We brought Carlos Chavez and Cisco Aguilar together to talk about the Arizona Assurance Scholars Program and the University of Arizona.
It was the first time they had met, and it was magical. Chavez made a connection with a new role model, and Aguilar was reminded why he volunteers for a nonprofit that expands access to education.
"I didn't come here today thinking I would have the experience I've had," Aguilar says.
Carlos Chavez is a sophomore studying pre-business and social justice. He’s unsure where his career will take him, but knows he wants to help people.
“I want to work every day to make a change in society,” he says.
Chavez is an Arizona Assurance scholar. The comprehensive support program provides significant financial aid, together with resources such as faculty and peer mentoring, to in-state students who have the ability to succeed at the University of Arizona but lack the funds. More than 6,000 students have enrolled as Arizona Assurance scholars since the program began in 2008.
Chavez doesn’t have family support and has dealt with not having a place to live. In high school, he worked and sought assistance from the Tucson organization Youth on Their Own.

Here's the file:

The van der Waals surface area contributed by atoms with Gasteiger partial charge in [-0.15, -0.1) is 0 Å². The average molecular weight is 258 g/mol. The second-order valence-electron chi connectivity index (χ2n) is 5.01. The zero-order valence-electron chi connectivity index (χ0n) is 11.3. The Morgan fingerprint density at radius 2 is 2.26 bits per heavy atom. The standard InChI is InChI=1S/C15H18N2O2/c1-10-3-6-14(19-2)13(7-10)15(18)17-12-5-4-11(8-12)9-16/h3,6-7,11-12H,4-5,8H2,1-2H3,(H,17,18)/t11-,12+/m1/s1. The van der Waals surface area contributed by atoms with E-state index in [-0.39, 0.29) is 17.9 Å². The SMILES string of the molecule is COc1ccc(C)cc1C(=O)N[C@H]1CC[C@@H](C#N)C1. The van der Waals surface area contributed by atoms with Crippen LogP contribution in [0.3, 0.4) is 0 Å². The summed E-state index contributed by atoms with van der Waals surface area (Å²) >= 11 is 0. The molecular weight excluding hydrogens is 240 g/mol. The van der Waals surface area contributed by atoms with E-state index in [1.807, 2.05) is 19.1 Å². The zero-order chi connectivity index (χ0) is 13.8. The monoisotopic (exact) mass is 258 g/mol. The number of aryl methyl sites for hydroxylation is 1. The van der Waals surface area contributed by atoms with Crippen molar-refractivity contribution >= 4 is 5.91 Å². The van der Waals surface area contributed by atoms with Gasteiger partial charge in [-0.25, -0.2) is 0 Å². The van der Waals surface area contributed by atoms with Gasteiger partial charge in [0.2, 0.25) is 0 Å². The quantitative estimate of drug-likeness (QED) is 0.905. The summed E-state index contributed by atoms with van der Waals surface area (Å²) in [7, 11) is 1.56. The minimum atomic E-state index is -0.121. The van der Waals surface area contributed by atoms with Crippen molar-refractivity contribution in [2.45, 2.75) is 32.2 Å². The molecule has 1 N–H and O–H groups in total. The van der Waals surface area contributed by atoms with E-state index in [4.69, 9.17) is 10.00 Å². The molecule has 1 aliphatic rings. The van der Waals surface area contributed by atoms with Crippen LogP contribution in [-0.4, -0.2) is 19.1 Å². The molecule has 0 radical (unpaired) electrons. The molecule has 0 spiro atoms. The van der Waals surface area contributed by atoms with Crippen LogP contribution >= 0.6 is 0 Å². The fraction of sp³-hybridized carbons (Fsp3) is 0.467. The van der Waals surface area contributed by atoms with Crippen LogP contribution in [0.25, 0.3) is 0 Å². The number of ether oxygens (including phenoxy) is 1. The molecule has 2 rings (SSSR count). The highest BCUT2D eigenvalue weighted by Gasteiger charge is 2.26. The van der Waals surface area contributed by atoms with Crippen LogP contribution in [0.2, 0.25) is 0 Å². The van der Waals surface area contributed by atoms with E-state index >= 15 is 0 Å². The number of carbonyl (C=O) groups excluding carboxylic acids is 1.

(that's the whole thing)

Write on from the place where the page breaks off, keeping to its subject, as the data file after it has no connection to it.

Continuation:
“Arizona Assurance makes it possible for students like me to go to college. It was the most famous scholarship at my high school. Everyone was applying for it,” Chavez says.
Arizona Assurance covers almost all his tuition and paid for his first year of on-campus housing. He was recently hired as a resident assistant, a position that provides housing.
Cisco Aguilar is a graduate of the UA’s Eller College of Management and James E. Rogers College of Law. He serves as general counsel at Crest Insurance Group in Las Vegas and has been a board member for the Marshall Foundation since 2001.
The Marshall Foundation has a history of supporting the Arizona Assurance Scholars Program and recently made a $500,000 gift commitment.
“It’s an incredible avenue to help students who need it the most,” says Aguilar. “It’s easy for us as a foundation to see the value in that.”
As they discussed Chavez’s journey to discover his purpose and develop his knowledge at the UA, Aguilar asked Chavez what he would tell a high school student considering the same path.
“I would tell them it’s hard. I’ll never lie. But at the end of the race, you will see yourself as a winner,” Chavez says.
For Chavez, meeting Aguilar was inspiring.
“Knowing someone like you, it always brings more light into my life. It always brings more ‘you can do it’ into my life. Because one day I want to be like you,” he says.